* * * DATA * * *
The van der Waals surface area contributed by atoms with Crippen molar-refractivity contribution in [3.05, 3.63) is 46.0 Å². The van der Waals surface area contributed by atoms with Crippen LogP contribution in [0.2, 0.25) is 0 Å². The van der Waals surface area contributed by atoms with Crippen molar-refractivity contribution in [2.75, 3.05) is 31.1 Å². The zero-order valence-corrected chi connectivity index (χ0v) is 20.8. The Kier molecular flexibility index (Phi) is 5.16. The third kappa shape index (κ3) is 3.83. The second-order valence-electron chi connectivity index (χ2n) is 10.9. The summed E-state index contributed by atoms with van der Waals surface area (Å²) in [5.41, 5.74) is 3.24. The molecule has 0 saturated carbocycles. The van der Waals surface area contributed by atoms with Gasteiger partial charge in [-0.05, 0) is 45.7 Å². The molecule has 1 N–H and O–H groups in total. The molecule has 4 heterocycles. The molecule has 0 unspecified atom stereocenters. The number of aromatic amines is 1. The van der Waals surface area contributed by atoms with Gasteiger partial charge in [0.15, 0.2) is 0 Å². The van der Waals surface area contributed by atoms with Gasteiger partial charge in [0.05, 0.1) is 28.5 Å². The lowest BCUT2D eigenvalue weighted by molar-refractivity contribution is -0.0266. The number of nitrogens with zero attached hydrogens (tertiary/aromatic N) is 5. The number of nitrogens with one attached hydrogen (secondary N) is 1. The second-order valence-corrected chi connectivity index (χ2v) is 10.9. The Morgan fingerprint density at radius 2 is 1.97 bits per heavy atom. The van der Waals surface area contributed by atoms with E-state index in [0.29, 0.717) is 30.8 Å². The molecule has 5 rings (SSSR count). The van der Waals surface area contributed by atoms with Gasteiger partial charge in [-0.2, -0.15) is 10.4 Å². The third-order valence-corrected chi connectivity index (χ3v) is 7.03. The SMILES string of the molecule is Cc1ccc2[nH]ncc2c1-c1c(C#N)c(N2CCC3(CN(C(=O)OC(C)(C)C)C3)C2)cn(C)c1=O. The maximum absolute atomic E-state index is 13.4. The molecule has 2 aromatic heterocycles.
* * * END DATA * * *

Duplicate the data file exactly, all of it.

The van der Waals surface area contributed by atoms with Crippen molar-refractivity contribution in [3.05, 3.63) is 46.0 Å². The van der Waals surface area contributed by atoms with Crippen LogP contribution in [0.2, 0.25) is 0 Å². The van der Waals surface area contributed by atoms with Crippen molar-refractivity contribution in [2.75, 3.05) is 31.1 Å². The zero-order valence-corrected chi connectivity index (χ0v) is 20.8. The Kier molecular flexibility index (Phi) is 5.16. The third kappa shape index (κ3) is 3.83. The second-order valence-electron chi connectivity index (χ2n) is 10.9. The summed E-state index contributed by atoms with van der Waals surface area (Å²) in [5.41, 5.74) is 3.24. The molecule has 0 saturated carbocycles. The van der Waals surface area contributed by atoms with Gasteiger partial charge in [-0.05, 0) is 45.7 Å². The molecule has 1 N–H and O–H groups in total. The molecule has 4 heterocycles. The molecule has 0 unspecified atom stereocenters. The number of aromatic amines is 1. The van der Waals surface area contributed by atoms with Gasteiger partial charge in [0.15, 0.2) is 0 Å². The van der Waals surface area contributed by atoms with Gasteiger partial charge in [0.05, 0.1) is 28.5 Å². The lowest BCUT2D eigenvalue weighted by molar-refractivity contribution is -0.0266. The number of nitrogens with zero attached hydrogens (tertiary/aromatic N) is 5. The number of nitrogens with one attached hydrogen (secondary N) is 1. The second-order valence-corrected chi connectivity index (χ2v) is 10.9. The Morgan fingerprint density at radius 2 is 1.97 bits per heavy atom. The van der Waals surface area contributed by atoms with E-state index in [0.29, 0.717) is 30.8 Å². The molecule has 5 rings (SSSR count). The van der Waals surface area contributed by atoms with Gasteiger partial charge in [-0.2, -0.15) is 10.4 Å². The third-order valence-corrected chi connectivity index (χ3v) is 7.03. The SMILES string of the molecule is Cc1ccc2[nH]ncc2c1-c1c(C#N)c(N2CCC3(CN(C(=O)OC(C)(C)C)C3)C2)cn(C)c1=O. The maximum absolute atomic E-state index is 13.4. The molecule has 2 aromatic heterocycles.